I recently sent in my Epson 4490 flatbed scanner for repair and yesterday I got it back. For some time now, it would make a nasty grinding sound when scanning reflective (i.e. paper) items. Lately though, it was giving me black lines through my images when scanning medium format film. (This is the reason why I bought it a year ago – because the old one was doing this – and now the new one was doing it, too! At least it was still under warrantee.)

I checked out the reflective scanning last night and it was fine. Tonight I decided to try it with film and post the results here if they were acceptable. You’re seeing the images now, so I guess you can figure out the results.

These three photos were made in November 1995, less than three months into my ‘career’ as an art nude photographer. It was a one day, invitation only workshop at a Victorian era house in Troy, New York. The instructor was a woman named Elizabeth Opalenik, who I was to study with several times again and whose opinion I still value today. It was also my first time working with the nude at a non-studio interior location, so for that alone it was interesting to me.

The photo on top, I must admit, is a ‘poached’ image, as that particular model, Jojo, was working with another photographer who was photographing her from straight on. I was in the next room and saw this view. I liked it, so I put the telephoto lens on my Pentax 67 (so as not to get too close and interfere) and prayed that she would not move. Luckily, she didn’t, and I made this image. I have always liked it because of the background and her grande dame attitude.

The second image was made quite differently – the bathroom Sheila and I were in was so small that I was forced to use my wide angle lens and back up to the wall as much as I could. I think the mirror helped to add a sense of greater space and depth, and I find a sense of mystery in her reflected eyes, as well.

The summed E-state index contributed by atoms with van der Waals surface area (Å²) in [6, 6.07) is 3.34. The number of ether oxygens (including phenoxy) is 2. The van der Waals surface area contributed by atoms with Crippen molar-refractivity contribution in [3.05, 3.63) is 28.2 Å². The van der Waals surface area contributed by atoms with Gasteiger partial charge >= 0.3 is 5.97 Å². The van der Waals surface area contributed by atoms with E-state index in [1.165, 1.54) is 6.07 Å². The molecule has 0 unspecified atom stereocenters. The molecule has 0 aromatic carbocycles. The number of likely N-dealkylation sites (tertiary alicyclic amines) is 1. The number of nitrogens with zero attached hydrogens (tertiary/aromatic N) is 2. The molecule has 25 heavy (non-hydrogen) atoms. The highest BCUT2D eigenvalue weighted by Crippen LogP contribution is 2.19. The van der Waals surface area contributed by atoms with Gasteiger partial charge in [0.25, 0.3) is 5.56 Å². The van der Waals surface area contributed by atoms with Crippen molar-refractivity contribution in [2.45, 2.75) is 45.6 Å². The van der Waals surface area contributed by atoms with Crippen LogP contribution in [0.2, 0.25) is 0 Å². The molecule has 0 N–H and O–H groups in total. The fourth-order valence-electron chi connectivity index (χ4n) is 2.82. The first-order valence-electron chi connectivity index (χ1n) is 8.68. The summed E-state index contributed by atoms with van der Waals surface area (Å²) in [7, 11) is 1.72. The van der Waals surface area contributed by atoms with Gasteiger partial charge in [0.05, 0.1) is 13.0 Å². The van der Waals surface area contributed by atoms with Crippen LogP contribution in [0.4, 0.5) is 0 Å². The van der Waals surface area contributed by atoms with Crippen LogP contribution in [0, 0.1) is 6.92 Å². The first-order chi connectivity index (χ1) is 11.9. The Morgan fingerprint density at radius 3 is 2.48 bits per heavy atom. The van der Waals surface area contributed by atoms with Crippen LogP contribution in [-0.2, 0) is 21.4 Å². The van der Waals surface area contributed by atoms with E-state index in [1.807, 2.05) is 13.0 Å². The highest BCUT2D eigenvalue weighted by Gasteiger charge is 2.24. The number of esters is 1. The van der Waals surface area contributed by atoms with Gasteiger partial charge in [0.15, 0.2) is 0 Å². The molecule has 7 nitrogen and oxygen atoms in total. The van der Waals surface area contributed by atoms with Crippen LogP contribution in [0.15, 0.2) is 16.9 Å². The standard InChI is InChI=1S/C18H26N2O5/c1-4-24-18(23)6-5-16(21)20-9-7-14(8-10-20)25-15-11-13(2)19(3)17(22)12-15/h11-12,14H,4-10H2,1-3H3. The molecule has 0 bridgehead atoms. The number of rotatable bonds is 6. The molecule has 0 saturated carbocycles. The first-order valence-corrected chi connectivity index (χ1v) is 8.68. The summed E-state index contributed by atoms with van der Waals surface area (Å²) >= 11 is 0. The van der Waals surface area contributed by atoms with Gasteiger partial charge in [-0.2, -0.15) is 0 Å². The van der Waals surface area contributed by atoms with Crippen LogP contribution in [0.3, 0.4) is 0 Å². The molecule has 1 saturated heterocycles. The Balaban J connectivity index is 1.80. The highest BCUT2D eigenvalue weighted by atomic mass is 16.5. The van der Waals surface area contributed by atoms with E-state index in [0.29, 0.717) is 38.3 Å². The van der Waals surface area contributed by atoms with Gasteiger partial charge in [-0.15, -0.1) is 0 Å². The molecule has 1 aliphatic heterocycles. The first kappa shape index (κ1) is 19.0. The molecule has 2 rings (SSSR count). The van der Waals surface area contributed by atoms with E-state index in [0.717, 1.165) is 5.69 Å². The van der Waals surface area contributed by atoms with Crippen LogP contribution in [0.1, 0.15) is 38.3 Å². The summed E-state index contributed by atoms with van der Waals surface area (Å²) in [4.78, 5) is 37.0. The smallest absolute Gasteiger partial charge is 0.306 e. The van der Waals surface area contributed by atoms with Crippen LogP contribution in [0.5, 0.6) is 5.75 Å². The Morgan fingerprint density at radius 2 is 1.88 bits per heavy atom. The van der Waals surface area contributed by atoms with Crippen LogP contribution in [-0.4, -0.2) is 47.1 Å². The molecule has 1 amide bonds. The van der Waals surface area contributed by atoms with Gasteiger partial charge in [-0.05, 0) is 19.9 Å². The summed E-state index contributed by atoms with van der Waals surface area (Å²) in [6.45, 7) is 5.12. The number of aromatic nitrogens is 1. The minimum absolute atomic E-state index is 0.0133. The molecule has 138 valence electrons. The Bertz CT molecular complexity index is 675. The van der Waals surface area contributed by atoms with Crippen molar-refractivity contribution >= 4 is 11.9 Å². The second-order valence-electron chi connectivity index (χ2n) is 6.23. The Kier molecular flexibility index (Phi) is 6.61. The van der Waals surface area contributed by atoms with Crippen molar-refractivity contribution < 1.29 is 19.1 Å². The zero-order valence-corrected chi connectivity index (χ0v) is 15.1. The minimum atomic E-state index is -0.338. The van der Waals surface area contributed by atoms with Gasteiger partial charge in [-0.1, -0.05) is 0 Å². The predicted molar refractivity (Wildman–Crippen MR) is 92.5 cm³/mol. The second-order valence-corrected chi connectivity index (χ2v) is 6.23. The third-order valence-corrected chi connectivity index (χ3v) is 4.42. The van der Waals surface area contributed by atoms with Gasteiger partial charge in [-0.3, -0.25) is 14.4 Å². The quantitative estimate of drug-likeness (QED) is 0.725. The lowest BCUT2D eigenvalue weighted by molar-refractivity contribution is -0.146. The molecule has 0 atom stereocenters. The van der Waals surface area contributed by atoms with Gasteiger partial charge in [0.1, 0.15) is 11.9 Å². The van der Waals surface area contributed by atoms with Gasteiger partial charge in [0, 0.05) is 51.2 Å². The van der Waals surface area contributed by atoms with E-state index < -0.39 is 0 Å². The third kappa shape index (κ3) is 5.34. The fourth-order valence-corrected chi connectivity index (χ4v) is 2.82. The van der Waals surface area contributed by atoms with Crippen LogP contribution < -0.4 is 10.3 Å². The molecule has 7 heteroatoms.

The last image is of Gabrielle, a model I had worked with twice before. I remember telling her that I wanted her to feel like she was acting out a scene, revisiting her childhood. She responded by saying that she was a model, not an actress! Still, she was a very good model, and I think there’s a sense of innocence here despite her nudity – maybe looking back to a simpler time in her life – or perhaps the nudity is a sign that she’s outgrown those days.

Another thing I remember is that, after I hadn’t gotten my copies of the model releases, I called up Elizabeth to ask where they were. She apologized and told me the envelope with them had fallen on the floor and was chewed up by her dog – or, in other words, “the dog ate my model release!” (I received them shortly thereafter, and if anyone wishes to take a workshop, Elizabeth is a very good person to have as a mentor. She is also finally publishing a book of her work. Her website is

About Dave Rudin

Dave Rudin is a fine art photographer based in Brooklyn, New York. He specializes in art nude and travel photography, using black & white film and making silver gelatin prints in a darkroom.
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